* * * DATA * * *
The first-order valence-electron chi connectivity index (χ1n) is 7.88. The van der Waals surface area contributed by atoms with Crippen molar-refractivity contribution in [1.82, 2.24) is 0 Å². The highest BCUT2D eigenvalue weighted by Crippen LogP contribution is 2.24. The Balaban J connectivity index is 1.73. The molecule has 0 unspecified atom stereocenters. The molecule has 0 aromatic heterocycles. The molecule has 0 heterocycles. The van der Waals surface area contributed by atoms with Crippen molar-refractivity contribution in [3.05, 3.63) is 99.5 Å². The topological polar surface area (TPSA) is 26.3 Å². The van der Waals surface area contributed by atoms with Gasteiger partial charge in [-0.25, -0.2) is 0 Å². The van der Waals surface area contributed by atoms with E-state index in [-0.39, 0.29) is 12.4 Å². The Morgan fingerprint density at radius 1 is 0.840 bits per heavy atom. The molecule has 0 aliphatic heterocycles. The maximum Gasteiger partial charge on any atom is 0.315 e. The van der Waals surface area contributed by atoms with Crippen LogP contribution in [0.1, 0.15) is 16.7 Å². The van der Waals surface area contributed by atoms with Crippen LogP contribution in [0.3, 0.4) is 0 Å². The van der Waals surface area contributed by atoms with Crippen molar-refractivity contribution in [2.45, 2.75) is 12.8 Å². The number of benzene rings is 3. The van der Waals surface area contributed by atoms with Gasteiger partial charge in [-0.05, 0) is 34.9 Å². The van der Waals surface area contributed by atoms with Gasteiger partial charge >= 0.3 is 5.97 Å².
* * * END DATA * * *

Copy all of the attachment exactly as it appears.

The first-order valence-electron chi connectivity index (χ1n) is 7.88. The van der Waals surface area contributed by atoms with Crippen molar-refractivity contribution in [1.82, 2.24) is 0 Å². The highest BCUT2D eigenvalue weighted by Crippen LogP contribution is 2.24. The Balaban J connectivity index is 1.73. The molecule has 0 unspecified atom stereocenters. The molecule has 0 aromatic heterocycles. The molecule has 0 heterocycles. The van der Waals surface area contributed by atoms with Crippen molar-refractivity contribution in [3.05, 3.63) is 99.5 Å². The topological polar surface area (TPSA) is 26.3 Å². The van der Waals surface area contributed by atoms with Gasteiger partial charge in [-0.25, -0.2) is 0 Å². The van der Waals surface area contributed by atoms with E-state index in [-0.39, 0.29) is 12.4 Å². The Morgan fingerprint density at radius 1 is 0.840 bits per heavy atom. The molecule has 0 aliphatic heterocycles. The maximum Gasteiger partial charge on any atom is 0.315 e. The van der Waals surface area contributed by atoms with Crippen LogP contribution in [0.1, 0.15) is 16.7 Å². The van der Waals surface area contributed by atoms with Crippen LogP contribution in [0.3, 0.4) is 0 Å². The van der Waals surface area contributed by atoms with Crippen molar-refractivity contribution in [2.45, 2.75) is 12.8 Å². The number of benzene rings is 3. The van der Waals surface area contributed by atoms with Gasteiger partial charge in [-0.05, 0) is 34.9 Å². The van der Waals surface area contributed by atoms with Gasteiger partial charge >= 0.3 is 5.97 Å².